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Advocates: Cuts to Arts Theatens Cultural Heritage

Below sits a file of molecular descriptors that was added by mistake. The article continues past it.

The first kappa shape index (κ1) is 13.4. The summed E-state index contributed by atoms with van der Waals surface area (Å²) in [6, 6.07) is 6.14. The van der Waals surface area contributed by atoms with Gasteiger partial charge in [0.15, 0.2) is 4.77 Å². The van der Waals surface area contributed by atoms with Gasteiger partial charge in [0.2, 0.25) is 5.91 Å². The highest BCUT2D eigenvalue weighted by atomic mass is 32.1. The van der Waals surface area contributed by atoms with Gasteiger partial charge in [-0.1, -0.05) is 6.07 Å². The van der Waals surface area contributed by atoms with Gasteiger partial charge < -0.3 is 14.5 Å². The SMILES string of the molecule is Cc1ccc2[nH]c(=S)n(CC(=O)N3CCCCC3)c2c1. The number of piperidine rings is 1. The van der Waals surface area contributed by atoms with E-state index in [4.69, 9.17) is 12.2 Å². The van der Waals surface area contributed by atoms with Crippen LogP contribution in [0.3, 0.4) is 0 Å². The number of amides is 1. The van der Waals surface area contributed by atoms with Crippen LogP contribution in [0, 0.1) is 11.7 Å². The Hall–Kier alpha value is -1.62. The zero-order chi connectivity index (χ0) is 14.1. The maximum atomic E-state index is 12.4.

A proposed cut to the Kentucky Arts Council’s budget worries arts groups, even though it's part of across-the-board cuts for state agencies for the fiscal year starting July 1. WFPL’s Elizabeth Kramer reports.Gov. Steve Beshear has proposed cutting the Kentucky Arts Council’s budget by about 2.6 percent. The Kentucky legislature will consider it in the upcoming special session.The cut — if added to previous ones — would reduce the council’s budget by more than 20 percent, says David Cupps of the advocacy group Arts Kentucky. Cupps warns further cuts to such a small agency could have serious consequences."If these cuts and shortfall continue in significant ways like they’ve been trending, our culture heritage is at stake," Cupps says. "We’ve got to keep as much art funding as we possibly can because we’re also talking about maintaining the cultural heritage we have as Kentuckians."Cupps says pervious cuts have been passed onto local arts groups throughout the state that are also coping with previous public funding cuts and falling donations. The situation has forced many to reduce staff, programs, performances and exhibitions."They’re trying their very best to make sure that it is not very noticeable to the public, that the programs and the performances that they have still keep up to the highest standards that they can," Cupps says. And I think the public is going to see that there are fewer activities to take their children to and cutbacks in certain performances."Several Louisville groups have curtailed offerings, including Actors Theatre of Louisville and the Louisville Orchestra. The Speed Art Museum is creating more exhibits from its own collection of works.Cupps says some groups will receive some help with money the Arts Council will distribute from the National Endowment for the Arts."They’re making available some grants from the stimulus funds that the NEA is providing through the Kentucky Arts Council," Cupps says. "And some of those panels are going on now so that they can pass out funds from the NEA to help bolster some of those arts organizations."But Cupps says these NEA funds aren’t a long-term solution to for arts funding and that the state and groups need to look for more ideas and solutions preserve the state's cultural heritage.